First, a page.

Abstract: Australian archaeology has in past decades been subject to criticisms from Indigenous Australians for its treatment of and lack of consultation with their communities. Since these critiques the situation has changed and archaeologists are now required to consult with Indigenous communities, leading to improved relationships between many archaeologists and Indigenous peoples. However, there are still a number of factors that inhibit meaningful collaborative research. The utilisation of archaeology in native title and heritage research, particularly in relation to 'future acts' and 'site clearances', provides an added tension to this arena where different cultural values, politics and worldviews collide. Thus, it is now more important than ever that archaeologists have a greater understanding of Indigenous peoples' 'lived experiences' as well as their responsibilities to the communities with whom they work. Part of this involves an appreciation of Indigenous research agendas. It is also crucial that archaeology understand its power as an important player in the politics of knowledge surrounding native title and heritage regimes in contemporary Australia.
This paper explores these issues through the 'lived experiences' of six Ngarrindjeri people who have extensive experience in native title and heritage matters, and was written in collaboration with two researchers. It is hoped that the 'lived experiences' of the Ngarrindjeri authors may be used to educate archaeologists as well as other researchers, particularly those who may be new to an Indigenous community, so that future relations between Indigenous peoples and archaeologists will undergo profound changes. Such changes will mean that archaeologists can work ethically, sensitively and professionally with, and more importantly for, Indigenous communities and thereby contribute to the improvement of native title and heritage processes.
The impetus for this paper began with Roberts' study (2003) which investigated Indigenous South Australian perspectives of archaeology. This interdisciplinary research, which involved 16 Indigenous South Australians through a series of in-depth interviews, revealed that there are currently a number of factors that contribute to meaningful collaborative research between archaeologists and Indigenous South Australians. While the 'lived experiences' of the participants were viewed as evidence that some or many of the relationships are improving, and indeed in some cases even producing real partnerships and sites for reconciliation, it was argued that these experiences were tempered by or held in tension with the participants' inhibitive feelings, opinions and 'lived experiences'. Within this wide-ranging study a number of issues arose that may be considered to be directly related to native title and heritage processes, particularly 'site clearances'. (1) Thus, it seemed appropriate to compose a separate paper based solely on these issues.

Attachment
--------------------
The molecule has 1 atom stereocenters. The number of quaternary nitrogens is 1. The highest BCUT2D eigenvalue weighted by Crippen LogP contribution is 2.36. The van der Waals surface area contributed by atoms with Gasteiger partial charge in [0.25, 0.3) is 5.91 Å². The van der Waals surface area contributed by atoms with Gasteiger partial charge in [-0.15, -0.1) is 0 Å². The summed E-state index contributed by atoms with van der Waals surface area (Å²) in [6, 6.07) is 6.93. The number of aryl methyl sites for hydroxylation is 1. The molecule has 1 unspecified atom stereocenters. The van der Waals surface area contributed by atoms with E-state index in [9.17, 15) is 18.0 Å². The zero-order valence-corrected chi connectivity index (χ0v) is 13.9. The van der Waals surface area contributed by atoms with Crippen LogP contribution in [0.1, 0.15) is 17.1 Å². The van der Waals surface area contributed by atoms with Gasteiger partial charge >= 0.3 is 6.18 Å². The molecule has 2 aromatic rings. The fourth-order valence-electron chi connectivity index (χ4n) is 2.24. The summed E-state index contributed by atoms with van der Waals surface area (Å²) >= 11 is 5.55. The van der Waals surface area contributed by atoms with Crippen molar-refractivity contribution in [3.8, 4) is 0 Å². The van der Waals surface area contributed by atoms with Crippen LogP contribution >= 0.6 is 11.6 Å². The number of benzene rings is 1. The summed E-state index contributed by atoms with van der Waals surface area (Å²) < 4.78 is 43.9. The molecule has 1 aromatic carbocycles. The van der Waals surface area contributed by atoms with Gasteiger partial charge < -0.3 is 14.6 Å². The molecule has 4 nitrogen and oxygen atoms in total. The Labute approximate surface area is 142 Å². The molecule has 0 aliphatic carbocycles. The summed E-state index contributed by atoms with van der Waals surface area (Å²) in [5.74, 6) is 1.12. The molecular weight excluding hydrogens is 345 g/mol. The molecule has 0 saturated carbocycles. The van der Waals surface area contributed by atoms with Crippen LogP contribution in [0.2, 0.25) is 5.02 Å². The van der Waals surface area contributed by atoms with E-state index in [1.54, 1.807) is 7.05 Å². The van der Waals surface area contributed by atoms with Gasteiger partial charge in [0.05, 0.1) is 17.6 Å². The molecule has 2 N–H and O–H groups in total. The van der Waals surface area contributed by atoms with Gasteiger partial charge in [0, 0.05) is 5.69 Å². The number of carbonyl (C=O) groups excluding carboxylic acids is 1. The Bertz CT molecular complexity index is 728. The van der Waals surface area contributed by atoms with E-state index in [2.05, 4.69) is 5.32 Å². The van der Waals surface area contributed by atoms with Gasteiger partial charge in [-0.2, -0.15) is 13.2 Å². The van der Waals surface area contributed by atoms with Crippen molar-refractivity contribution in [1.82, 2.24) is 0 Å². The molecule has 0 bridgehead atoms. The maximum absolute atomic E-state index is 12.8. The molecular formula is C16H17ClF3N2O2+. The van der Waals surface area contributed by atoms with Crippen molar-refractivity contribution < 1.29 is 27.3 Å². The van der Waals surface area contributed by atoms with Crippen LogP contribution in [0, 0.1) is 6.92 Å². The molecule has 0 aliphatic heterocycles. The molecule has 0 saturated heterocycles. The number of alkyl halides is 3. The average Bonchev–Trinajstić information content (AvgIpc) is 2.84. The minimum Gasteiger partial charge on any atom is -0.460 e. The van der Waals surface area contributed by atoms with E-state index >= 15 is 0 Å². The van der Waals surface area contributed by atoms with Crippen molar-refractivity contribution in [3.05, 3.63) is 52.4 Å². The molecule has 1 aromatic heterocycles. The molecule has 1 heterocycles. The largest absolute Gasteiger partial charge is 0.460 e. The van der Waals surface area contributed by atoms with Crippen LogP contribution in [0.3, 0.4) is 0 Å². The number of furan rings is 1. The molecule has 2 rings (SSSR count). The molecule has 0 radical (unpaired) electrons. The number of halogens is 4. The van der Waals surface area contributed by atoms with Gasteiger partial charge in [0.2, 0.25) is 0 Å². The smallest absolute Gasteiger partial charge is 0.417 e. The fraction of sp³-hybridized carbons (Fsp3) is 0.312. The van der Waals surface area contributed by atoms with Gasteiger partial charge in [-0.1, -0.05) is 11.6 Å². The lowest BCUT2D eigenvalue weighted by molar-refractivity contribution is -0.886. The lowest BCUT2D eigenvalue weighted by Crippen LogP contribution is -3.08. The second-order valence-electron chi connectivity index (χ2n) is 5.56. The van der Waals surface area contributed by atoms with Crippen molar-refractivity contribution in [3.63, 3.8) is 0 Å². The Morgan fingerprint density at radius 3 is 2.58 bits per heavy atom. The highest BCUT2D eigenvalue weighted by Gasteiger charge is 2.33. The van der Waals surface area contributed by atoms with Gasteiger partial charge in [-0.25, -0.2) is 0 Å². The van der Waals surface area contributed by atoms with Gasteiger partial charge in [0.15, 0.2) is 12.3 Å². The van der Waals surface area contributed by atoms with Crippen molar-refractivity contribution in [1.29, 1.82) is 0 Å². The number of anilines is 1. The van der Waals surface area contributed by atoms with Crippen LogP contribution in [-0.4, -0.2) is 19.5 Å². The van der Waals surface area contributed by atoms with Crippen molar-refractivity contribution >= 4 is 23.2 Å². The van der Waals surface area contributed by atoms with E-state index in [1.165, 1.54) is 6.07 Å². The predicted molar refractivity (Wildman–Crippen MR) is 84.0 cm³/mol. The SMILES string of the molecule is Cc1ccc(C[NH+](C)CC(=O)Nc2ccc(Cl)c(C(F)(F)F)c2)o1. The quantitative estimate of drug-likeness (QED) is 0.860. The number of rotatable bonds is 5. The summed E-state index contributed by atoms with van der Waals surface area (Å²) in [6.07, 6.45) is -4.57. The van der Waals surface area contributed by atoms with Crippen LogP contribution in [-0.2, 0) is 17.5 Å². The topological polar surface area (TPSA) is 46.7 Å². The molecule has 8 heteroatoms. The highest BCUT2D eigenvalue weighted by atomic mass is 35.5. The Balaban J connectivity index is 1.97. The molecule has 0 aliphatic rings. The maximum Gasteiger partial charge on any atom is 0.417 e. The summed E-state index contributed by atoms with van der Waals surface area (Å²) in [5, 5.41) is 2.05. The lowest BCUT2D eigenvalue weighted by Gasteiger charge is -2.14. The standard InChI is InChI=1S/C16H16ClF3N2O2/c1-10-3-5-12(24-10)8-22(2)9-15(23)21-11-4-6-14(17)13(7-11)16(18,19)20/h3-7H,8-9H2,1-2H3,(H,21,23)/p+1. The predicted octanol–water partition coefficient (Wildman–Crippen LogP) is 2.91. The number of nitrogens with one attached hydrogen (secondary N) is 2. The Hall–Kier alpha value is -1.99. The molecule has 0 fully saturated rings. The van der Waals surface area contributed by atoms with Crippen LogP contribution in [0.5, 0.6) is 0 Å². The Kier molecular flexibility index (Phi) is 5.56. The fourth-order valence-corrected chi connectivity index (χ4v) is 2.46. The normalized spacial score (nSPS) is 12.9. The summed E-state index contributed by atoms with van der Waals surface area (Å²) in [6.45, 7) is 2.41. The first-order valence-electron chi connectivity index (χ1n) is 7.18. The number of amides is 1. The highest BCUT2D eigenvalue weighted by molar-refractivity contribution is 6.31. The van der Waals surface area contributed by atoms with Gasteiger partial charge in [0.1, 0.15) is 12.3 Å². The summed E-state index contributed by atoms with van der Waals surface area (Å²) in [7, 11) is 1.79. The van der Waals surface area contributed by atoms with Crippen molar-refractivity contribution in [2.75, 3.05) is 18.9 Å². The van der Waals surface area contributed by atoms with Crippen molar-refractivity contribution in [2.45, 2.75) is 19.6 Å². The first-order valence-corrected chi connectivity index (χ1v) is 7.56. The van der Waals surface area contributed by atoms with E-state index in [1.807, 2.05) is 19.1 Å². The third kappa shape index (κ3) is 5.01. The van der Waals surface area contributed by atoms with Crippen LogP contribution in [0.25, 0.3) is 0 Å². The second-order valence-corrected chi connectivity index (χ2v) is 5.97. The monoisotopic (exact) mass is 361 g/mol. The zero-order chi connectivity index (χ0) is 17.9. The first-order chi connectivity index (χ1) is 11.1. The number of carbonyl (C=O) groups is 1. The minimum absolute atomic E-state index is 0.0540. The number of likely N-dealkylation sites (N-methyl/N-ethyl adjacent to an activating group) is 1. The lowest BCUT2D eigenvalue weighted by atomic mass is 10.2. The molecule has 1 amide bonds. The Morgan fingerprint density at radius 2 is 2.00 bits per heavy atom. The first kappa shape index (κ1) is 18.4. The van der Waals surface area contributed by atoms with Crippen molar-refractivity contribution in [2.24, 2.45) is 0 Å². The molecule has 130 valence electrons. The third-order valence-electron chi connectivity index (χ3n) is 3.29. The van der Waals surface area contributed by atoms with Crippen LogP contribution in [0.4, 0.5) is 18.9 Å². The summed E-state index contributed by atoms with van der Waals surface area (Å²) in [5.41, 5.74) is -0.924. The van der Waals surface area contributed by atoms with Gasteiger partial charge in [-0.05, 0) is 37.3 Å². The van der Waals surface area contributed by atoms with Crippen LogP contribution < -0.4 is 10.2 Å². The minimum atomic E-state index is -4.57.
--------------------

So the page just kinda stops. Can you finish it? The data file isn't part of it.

Rather than investigate these issues on a state level (as took place in the Roberts 2003 study), and more importantly subsequent to discussions between Amy Roberts, Steve Hemming (2) and Tom Trevorrow, it was thought that recent events in the Ngarrindjeri Nation's history (3) would provide a unique case study as well as some challenging considerations for archaeologists and other interest groups involved in native title and heritage issues. Thus, Tom Trevorrow along with two other original participants in the Roberts study, Matthew Rigney and George Trevorrow, agreed to write a collaborative paper on issues relating to archaeology, native title and heritage as they affect Ngarrindjeri people. During the initial discussion about the content of this paper, three other Ngarrindjeri people, Grant Rigney, Lawrie Agius and Rhonda Agius, joined the authors to produce this final document.
Privileging Indigenous voices in archaeological research
Before we begin an exploration of the above issues we feel that the importance of privileging Indigenous voices in archaeological research needs a brief examination as this was the primary impetus for the aforementioned study. …